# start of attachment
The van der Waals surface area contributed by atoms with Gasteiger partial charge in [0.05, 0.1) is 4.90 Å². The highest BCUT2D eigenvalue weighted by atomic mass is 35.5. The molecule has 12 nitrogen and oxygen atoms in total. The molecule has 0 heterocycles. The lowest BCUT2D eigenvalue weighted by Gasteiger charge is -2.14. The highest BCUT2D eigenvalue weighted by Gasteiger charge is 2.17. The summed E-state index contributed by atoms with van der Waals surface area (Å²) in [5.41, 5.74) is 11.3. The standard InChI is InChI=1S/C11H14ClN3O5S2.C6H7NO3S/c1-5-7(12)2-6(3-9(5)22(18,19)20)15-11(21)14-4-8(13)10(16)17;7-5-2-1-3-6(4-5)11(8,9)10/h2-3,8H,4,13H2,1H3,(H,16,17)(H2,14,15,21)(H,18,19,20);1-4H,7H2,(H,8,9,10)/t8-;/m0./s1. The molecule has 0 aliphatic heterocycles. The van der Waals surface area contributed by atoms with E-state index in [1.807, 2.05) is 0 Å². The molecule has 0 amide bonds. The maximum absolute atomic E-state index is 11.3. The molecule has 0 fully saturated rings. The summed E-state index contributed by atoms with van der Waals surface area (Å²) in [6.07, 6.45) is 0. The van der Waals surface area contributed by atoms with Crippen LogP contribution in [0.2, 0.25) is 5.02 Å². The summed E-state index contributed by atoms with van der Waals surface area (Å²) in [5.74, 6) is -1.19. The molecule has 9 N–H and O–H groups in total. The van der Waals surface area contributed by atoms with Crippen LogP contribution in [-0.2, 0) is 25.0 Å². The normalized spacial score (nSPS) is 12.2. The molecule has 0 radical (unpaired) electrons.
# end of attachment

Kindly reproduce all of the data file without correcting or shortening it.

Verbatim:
The van der Waals surface area contributed by atoms with Gasteiger partial charge in [0.05, 0.1) is 4.90 Å². The highest BCUT2D eigenvalue weighted by atomic mass is 35.5. The molecule has 12 nitrogen and oxygen atoms in total. The molecule has 0 heterocycles. The lowest BCUT2D eigenvalue weighted by Gasteiger charge is -2.14. The highest BCUT2D eigenvalue weighted by Gasteiger charge is 2.17. The summed E-state index contributed by atoms with van der Waals surface area (Å²) in [5.41, 5.74) is 11.3. The standard InChI is InChI=1S/C11H14ClN3O5S2.C6H7NO3S/c1-5-7(12)2-6(3-9(5)22(18,19)20)15-11(21)14-4-8(13)10(16)17;7-5-2-1-3-6(4-5)11(8,9)10/h2-3,8H,4,13H2,1H3,(H,16,17)(H2,14,15,21)(H,18,19,20);1-4H,7H2,(H,8,9,10)/t8-;/m0./s1. The molecule has 0 aliphatic heterocycles. The van der Waals surface area contributed by atoms with E-state index in [1.807, 2.05) is 0 Å². The molecule has 0 amide bonds. The maximum absolute atomic E-state index is 11.3. The molecule has 0 fully saturated rings. The summed E-state index contributed by atoms with van der Waals surface area (Å²) in [6.07, 6.45) is 0. The van der Waals surface area contributed by atoms with Crippen LogP contribution in [0.2, 0.25) is 5.02 Å². The summed E-state index contributed by atoms with van der Waals surface area (Å²) in [5.74, 6) is -1.19. The molecule has 9 N–H and O–H groups in total. The van der Waals surface area contributed by atoms with Crippen LogP contribution in [-0.2, 0) is 25.0 Å². The normalized spacial score (nSPS) is 12.2. The molecule has 0 radical (unpaired) electrons.